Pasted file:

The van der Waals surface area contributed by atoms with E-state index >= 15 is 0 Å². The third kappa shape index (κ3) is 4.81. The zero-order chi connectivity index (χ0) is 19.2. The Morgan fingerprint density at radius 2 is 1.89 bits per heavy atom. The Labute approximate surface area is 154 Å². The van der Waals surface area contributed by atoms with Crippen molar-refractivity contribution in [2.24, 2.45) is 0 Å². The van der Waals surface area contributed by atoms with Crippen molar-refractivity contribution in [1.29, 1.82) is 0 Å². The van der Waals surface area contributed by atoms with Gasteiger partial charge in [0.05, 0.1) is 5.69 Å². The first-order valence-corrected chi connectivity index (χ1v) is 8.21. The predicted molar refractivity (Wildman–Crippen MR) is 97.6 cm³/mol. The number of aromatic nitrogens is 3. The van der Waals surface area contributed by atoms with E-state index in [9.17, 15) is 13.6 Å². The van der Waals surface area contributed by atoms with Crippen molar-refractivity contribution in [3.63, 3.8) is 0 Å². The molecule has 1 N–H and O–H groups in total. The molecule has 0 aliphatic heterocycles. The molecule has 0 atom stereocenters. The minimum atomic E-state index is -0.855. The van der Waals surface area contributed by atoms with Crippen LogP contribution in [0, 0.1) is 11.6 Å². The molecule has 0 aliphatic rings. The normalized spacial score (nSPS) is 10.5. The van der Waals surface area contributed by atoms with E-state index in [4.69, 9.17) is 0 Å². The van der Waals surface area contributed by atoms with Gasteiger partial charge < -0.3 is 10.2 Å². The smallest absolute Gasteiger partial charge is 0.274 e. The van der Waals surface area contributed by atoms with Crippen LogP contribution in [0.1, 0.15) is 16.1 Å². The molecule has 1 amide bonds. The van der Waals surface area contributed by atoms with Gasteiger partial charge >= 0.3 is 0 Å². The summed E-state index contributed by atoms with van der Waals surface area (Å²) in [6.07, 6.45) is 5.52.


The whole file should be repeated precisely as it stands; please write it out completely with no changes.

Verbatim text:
The van der Waals surface area contributed by atoms with E-state index >= 15 is 0 Å². The third kappa shape index (κ3) is 4.81. The zero-order chi connectivity index (χ0) is 19.2. The Morgan fingerprint density at radius 2 is 1.89 bits per heavy atom. The Labute approximate surface area is 154 Å². The van der Waals surface area contributed by atoms with Crippen molar-refractivity contribution in [2.24, 2.45) is 0 Å². The van der Waals surface area contributed by atoms with Crippen molar-refractivity contribution in [1.29, 1.82) is 0 Å². The van der Waals surface area contributed by atoms with Gasteiger partial charge in [0.05, 0.1) is 5.69 Å². The first-order valence-corrected chi connectivity index (χ1v) is 8.21. The predicted molar refractivity (Wildman–Crippen MR) is 97.6 cm³/mol. The number of aromatic nitrogens is 3. The van der Waals surface area contributed by atoms with E-state index in [9.17, 15) is 13.6 Å². The van der Waals surface area contributed by atoms with Crippen molar-refractivity contribution in [3.63, 3.8) is 0 Å². The molecule has 1 N–H and O–H groups in total. The molecule has 0 aliphatic heterocycles. The molecule has 0 atom stereocenters. The minimum atomic E-state index is -0.855. The van der Waals surface area contributed by atoms with Crippen LogP contribution in [0, 0.1) is 11.6 Å². The molecule has 0 aliphatic rings. The normalized spacial score (nSPS) is 10.5. The van der Waals surface area contributed by atoms with E-state index in [4.69, 9.17) is 0 Å². The van der Waals surface area contributed by atoms with Gasteiger partial charge < -0.3 is 10.2 Å². The smallest absolute Gasteiger partial charge is 0.274 e. The van der Waals surface area contributed by atoms with Crippen LogP contribution in [0.1, 0.15) is 16.1 Å². The molecule has 1 amide bonds. The van der Waals surface area contributed by atoms with Gasteiger partial charge >= 0.3 is 0 Å². The summed E-state index contributed by atoms with van der Waals surface area (Å²) in [6.07, 6.45) is 5.52.